Burnt mounds are found in many places throughout the Orkneys. They appear to have been communal rather than individually owned. Here we see the ingenuity of neolithic man 5,000 years ago. This was how they heated water. The opening on the left is a well with steps leading down into it. Below this well the archaeologist found another, much older one. At the back is a fireplace. The vat in front was filled with water from the well then stones, heated in the fire, were dropped into the vat thus heating the water. The heat would break the stones which would then be tossed to the sides, creating a mound.
Ancient meets modern
In the above photo, the Bronze Age burnt mound is overlooked by a modern house with solar panels on the roof. Here we have another great example of how, on the Orkney Islands, past and present coexist side by side with a calm acceptance of inevitability by Orcadians that is difficult to verbalise; this strange, but not unpleasant, feeling of otherworldly time that visitors feel so strongly. It’s said that, on the outer northern isles, the veil between physical and spiritual is thinnest.
Well preserved 100 year old cottage overlooking burnt mound
Also overlooking the Neolithic hot water production site is a 100 year old cottage, abandoned but preserved by the villagers.
Sanday Lighthouse and buried telephone exchange
At the far north of Sanday, a striped lighthouse attracts lighthouse baggers. Closeby, what looks like a sand dune is a house to which underwater cables from Norway were used to bring the Orkneys their first telephone exchange. As with the croft house on Hoy, huge winds blew sand inland and buried the building, creating yet another mound to add to the plethora already there. Whether 10,000; 5,000; 100 or 2 years old, the mounds all look the same; grass covered hillocks disguising unknown or newly discovered remains, covered and preserved for all time or until nature and the elements expose them once again as happens frequently on the Orkney Islands.
A grocery store; a Heritage Centre; a war memorial; the burnt mound; a handful of assorted dwellings and a museum make up the heart of Lady Village. ‘Downtown’ to people on this side of the island. While visiting the Heritage Centre I came upon an incongruous item that I found intriguing when I was there but, once home and viewing the photo I took, vaguely disturbing.
Antique doll in Sanday Heritage Centre
Oddly, when I was there, the doll seemed charming, whereas back on the mainland, it feels quite unsettling.
After such brief visits to Sanday and Hoy I was only able to visit a few of the many places and points of historical interest. More extensive information can be found at the sites I will list below.
From Sanday I sailed back to Kirkwall and from there took a bus back to Stromness.
Kirkwall is the capital of Orkney, situated on the east side of Mainland Island. the population of around 9,000 accounts for 75% of Orkney’s total As well as having a busy harbour, airport and bus station, it is also where most of the islands’ industrial sites are located. While it lacks the quiet charm of Stromness, the town center is a joy for history buffs. It is also a magnet for Scapa Flow wartime history enthusiasts, as it is the gateway to many key sites of interest.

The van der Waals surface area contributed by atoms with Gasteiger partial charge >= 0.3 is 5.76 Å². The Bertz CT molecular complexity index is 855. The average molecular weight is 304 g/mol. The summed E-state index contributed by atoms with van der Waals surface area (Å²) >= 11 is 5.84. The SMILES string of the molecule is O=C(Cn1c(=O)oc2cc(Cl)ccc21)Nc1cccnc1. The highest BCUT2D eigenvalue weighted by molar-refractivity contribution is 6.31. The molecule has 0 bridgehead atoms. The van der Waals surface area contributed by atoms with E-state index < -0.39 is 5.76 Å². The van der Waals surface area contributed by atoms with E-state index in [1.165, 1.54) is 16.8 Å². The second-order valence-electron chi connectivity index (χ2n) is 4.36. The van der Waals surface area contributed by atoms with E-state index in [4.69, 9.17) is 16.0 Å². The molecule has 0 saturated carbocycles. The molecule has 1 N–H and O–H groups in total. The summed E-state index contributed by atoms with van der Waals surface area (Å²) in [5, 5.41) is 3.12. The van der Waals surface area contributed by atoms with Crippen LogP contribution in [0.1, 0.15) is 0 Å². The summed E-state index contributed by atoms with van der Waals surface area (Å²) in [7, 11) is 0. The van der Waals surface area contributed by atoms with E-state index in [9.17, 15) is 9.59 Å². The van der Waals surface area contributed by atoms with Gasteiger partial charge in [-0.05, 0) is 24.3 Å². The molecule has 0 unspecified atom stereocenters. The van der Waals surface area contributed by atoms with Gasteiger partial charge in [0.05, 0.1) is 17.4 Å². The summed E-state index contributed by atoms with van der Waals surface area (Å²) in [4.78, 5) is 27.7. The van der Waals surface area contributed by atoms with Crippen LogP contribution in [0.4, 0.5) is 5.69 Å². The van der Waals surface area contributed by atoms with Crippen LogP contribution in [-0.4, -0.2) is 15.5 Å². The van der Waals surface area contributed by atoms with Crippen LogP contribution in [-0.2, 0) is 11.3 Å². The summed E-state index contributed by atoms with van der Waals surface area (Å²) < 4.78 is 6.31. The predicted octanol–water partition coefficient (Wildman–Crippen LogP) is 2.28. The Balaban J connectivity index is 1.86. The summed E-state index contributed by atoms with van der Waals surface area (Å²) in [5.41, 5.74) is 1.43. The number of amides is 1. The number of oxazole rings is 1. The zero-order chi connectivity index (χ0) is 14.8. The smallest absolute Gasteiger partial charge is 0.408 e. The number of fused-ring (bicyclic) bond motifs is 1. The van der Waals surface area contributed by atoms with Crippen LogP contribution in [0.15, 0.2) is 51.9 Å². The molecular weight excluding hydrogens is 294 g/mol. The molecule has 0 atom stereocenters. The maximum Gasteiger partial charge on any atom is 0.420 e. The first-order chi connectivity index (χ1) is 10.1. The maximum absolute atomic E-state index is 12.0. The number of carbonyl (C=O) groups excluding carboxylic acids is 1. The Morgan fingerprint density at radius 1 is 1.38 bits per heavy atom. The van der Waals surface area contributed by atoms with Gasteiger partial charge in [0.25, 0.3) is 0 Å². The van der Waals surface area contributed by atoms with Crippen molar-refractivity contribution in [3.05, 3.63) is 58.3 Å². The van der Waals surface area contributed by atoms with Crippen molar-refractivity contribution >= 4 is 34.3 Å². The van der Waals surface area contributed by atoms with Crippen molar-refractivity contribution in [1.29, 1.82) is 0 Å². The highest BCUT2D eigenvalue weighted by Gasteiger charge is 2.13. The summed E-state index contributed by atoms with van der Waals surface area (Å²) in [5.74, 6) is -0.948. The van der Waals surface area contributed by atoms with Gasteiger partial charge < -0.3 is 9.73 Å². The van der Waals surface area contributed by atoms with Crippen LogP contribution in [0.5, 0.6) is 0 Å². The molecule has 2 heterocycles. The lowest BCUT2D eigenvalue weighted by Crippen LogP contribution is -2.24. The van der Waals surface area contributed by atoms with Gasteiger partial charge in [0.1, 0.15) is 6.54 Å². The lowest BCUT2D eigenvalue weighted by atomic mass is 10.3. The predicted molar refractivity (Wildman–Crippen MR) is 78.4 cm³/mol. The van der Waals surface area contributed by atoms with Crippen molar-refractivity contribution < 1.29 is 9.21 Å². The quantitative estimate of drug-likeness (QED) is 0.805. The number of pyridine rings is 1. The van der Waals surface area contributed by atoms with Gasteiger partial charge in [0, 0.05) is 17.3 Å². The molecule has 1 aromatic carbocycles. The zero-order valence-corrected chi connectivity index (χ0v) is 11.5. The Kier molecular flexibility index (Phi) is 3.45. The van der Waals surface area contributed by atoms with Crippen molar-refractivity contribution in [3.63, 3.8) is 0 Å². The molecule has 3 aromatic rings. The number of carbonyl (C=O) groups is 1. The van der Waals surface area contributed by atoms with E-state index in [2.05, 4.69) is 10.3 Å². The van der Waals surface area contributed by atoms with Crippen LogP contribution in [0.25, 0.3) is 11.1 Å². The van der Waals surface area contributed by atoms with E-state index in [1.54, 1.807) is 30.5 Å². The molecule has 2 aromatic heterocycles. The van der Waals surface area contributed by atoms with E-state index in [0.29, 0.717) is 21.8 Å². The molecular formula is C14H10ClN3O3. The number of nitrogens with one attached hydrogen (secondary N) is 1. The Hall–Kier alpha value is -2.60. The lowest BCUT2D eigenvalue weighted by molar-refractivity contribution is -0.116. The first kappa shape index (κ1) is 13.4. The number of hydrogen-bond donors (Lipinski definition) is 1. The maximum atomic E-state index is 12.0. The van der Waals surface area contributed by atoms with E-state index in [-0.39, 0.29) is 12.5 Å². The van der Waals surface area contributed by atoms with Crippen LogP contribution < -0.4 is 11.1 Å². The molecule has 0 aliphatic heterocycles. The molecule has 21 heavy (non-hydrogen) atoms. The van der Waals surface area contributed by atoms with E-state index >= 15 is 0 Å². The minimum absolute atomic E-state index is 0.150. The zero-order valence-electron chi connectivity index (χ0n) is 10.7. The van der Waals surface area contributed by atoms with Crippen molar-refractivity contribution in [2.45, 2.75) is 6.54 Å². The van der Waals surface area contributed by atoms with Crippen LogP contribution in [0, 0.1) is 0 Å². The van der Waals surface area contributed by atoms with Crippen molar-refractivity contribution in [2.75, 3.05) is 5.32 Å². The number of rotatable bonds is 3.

St. Magnus Cathedral
St Magnus Cathedral, also known as ‘The Light in the North’, is the most northerly in the U.K. was founded in 1137 by the Viking Earl Rognvald in honour of his sainted uncle, Magnus. The cathedral is now owned by the people of Orkney and is open to visitors, as are the nearby remains of the Bishop’s Palace, which was built at the same time as the cathedral, and the adjacent Earl’s Palace.
Round tower of Bishop’s Palace
Ruins of Earl’s Palace
Construction on the Renaissance style Earl’s Palace, built by Patrick Stewart, Earl of Orkney using forced labour, began in 1607. Patrick is reputed to be ‘one of the most tyrannical noblemen in Scottish history’. He acquired the land by executing the rightful owner. It became the property of the Crown in 1688. In the 18th century it was left to fall into ruin.
Bowling green from Earl’s Palace window
Fireplace in kitchen of Earl’s Palace
View from window of Earl’s Palace
Inside a round turret in Earl’s Palace
Kirkwall Castle, built in the 14th century , neighboured the cathedral. It was deliberately destroyed in 1614 on orders from Scotland’s Privy Council after a siege to unseat Robert Stewart, the notorious Earl Patrick’s son, who seized it on behalf of his imprisoned father. A wall plaque marks the place where it stood on what is now Castle Street close to this downtown photo.
Where to stay:
During this visit, I once again stayed at the simple, cosy Brown’s Hostel in Stromness. Situated near close to the harbour it is convenient for ferry and bus terminals. For visitors looking for more luxurious accommodation, there is a wide range of guest houses, self catering cottages and a variety of hotels on Mainland and throughout the other Orkney islands.
How to get there:
By air from Glasgow to Kirkwall
By NorthLink Ferries from Scarsdale to Stromness.
By Pentland Firth Ferries from Land’s End to Ronaldsay
From Aberdeen to Kirkwall by air or ferry.
(Any errors on above information are my own)
External links used as sources for most of the facts quoted in the above text. ( A few pieces of information were provided by local Orcadians).